See the 2016 Anti-Aging Awards!
Ageless beauty Lea Salonga reveals her stay-young secrets in the August 2016 issue (the anti-aging special!) of Good Housekeeping Philippines. Available on newsstands and bookstores nationwide.
Kids’ science projects and typical Pinoy Friday fare aside, here’s another reason to keep mung beans handy:
better known as monggo, these contain substances that could help fight sepsis.
Sepsis may be caused by persistent inflammation in the body, resulting in damaged tissues and organs. When an infection sets in, the body sends out chemicals along with antibodies. These chemicals trigger inflammation that can possibly spiral out of control and lead to organ damage. A DNA protein called HMGB1 controls the inflammation in our bodies, and in the case of sepsis patients, the said protein is released in large amounts. Approximately 750,000 Americans are affected by sepsis a year and as much as half die from it.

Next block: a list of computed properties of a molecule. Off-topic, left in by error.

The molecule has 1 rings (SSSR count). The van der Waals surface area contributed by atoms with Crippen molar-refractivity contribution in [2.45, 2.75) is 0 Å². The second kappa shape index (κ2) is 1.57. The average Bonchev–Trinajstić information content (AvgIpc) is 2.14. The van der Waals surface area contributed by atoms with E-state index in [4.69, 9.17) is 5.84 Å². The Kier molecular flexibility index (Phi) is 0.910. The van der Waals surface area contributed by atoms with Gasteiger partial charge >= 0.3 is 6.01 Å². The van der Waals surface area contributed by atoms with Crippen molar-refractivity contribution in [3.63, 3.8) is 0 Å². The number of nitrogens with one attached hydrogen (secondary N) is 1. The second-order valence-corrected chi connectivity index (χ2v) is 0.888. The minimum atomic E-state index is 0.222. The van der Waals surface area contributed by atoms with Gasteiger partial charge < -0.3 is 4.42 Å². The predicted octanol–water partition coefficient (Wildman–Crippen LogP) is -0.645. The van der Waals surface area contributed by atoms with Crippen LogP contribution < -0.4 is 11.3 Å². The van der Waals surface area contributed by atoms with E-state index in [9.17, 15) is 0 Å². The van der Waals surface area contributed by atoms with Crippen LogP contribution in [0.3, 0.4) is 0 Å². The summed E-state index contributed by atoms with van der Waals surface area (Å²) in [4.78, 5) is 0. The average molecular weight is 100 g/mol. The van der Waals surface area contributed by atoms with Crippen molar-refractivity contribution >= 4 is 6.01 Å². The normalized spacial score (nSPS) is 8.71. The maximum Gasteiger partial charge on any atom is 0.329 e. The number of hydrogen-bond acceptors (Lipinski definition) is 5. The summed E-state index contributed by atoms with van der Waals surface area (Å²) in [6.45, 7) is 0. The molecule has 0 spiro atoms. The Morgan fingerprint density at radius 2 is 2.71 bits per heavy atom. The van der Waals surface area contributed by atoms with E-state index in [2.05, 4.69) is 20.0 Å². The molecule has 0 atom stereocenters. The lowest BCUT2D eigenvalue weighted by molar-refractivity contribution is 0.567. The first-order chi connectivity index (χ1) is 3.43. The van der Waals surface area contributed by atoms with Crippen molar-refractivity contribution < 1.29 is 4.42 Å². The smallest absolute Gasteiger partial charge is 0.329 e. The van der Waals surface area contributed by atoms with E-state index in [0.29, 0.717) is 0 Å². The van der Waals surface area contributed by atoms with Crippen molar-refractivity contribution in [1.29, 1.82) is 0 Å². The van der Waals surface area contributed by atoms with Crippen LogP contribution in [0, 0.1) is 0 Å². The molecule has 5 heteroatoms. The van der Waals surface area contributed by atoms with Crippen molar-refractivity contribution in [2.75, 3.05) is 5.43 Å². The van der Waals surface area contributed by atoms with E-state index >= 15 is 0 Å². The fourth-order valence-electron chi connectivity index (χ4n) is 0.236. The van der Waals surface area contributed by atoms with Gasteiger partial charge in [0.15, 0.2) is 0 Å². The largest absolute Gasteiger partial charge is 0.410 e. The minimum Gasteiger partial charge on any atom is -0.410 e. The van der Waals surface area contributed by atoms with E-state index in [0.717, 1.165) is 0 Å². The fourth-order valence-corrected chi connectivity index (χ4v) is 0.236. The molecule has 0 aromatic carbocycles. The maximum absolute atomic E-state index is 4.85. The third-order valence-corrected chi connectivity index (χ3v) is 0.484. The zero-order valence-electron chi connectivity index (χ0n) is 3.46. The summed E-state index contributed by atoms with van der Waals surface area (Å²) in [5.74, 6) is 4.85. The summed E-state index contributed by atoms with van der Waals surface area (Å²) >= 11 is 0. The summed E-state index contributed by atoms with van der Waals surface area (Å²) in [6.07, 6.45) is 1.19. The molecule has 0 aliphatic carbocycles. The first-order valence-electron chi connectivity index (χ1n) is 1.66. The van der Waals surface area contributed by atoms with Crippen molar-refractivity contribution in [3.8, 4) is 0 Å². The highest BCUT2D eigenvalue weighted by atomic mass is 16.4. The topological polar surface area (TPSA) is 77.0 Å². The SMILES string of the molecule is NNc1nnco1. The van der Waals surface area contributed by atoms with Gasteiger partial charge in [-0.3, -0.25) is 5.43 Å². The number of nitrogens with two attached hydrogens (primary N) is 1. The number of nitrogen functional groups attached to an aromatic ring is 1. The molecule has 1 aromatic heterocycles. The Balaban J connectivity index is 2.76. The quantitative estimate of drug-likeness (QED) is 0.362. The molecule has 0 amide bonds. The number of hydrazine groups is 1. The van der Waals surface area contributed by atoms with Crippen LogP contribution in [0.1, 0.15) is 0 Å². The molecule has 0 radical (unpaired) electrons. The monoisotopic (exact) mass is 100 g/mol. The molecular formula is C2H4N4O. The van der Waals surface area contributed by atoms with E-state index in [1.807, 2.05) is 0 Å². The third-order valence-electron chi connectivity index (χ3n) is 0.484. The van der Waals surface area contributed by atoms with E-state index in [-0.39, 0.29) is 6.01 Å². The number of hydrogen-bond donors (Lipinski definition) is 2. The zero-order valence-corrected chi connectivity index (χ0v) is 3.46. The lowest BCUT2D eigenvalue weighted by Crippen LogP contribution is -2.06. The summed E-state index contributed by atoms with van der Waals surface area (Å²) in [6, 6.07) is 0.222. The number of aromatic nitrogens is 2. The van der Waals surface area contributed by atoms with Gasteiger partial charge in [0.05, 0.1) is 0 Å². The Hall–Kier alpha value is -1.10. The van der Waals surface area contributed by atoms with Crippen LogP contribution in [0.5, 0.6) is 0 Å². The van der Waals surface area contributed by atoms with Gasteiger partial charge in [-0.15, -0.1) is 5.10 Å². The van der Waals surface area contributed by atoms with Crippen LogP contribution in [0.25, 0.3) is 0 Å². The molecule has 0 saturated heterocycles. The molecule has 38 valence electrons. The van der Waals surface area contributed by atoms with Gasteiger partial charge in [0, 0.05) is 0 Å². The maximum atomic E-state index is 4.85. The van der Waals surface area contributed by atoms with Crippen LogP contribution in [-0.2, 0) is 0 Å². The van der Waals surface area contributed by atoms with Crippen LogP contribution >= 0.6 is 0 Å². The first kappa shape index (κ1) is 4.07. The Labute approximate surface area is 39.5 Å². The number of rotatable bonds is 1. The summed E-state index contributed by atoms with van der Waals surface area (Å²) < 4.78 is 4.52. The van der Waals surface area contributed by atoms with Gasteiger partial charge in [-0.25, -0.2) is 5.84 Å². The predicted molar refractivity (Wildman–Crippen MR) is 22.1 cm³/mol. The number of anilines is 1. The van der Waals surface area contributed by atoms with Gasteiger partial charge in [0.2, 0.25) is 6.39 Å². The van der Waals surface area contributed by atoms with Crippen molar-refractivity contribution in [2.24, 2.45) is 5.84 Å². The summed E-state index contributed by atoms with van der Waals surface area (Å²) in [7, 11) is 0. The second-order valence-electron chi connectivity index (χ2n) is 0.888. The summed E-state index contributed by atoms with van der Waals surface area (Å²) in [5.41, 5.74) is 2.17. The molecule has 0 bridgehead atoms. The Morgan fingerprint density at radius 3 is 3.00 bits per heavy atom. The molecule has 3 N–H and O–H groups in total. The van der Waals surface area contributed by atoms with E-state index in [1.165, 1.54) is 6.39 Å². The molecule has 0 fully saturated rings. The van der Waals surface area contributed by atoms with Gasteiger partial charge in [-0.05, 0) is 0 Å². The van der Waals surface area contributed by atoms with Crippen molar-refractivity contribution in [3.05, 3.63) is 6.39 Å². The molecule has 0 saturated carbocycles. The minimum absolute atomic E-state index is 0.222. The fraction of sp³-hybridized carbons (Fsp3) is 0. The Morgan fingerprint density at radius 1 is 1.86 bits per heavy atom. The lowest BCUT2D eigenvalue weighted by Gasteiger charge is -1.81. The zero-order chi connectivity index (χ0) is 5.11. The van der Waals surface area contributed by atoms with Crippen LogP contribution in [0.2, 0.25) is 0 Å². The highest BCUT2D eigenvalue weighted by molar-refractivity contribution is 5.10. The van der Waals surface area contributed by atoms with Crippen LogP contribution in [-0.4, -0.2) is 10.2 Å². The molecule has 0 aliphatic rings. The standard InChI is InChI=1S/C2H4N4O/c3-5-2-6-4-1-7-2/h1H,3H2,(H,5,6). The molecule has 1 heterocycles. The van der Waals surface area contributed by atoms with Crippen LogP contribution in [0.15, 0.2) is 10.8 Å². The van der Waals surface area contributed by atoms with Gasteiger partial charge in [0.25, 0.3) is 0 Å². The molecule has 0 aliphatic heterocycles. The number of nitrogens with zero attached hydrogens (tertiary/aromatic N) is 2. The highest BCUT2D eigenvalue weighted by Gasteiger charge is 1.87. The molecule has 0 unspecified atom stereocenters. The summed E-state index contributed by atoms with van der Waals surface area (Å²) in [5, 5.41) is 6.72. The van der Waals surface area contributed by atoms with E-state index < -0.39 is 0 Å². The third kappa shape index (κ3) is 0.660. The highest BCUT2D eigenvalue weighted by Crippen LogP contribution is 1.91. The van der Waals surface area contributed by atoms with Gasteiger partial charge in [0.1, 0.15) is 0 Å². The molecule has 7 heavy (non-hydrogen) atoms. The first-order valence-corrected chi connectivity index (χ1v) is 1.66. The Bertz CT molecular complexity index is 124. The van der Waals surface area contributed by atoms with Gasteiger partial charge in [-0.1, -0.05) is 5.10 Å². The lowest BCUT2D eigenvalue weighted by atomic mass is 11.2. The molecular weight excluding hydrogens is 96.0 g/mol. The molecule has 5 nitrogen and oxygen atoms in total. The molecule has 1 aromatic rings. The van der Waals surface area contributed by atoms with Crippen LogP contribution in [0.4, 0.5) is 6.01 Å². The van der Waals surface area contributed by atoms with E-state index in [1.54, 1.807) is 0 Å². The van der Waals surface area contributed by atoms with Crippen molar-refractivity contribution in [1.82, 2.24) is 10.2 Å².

A study posted at ScienceDaily.com revealed that mung bean (locally known as "monggo") extract reduced the release of HMGB1 in septic laboratory mice. This helped survival rates increase from 29.4 percent to 70 percent. The researchers are positive that if the mung bean extract showed impressive results in mice, then humans with sepsis could also greatly benefit from it. Studies on how the mung bean extract will affect septic humans would be the next step in this study.
Monggo isn't hard to find. In fact, it's pretty easy to grow them even in your backyard. Try including this
healthy bean in your diet once in a while--just make sure that you have your uric acid in check.
(Photo by Stacy Spensley via Flickr Creative Commons)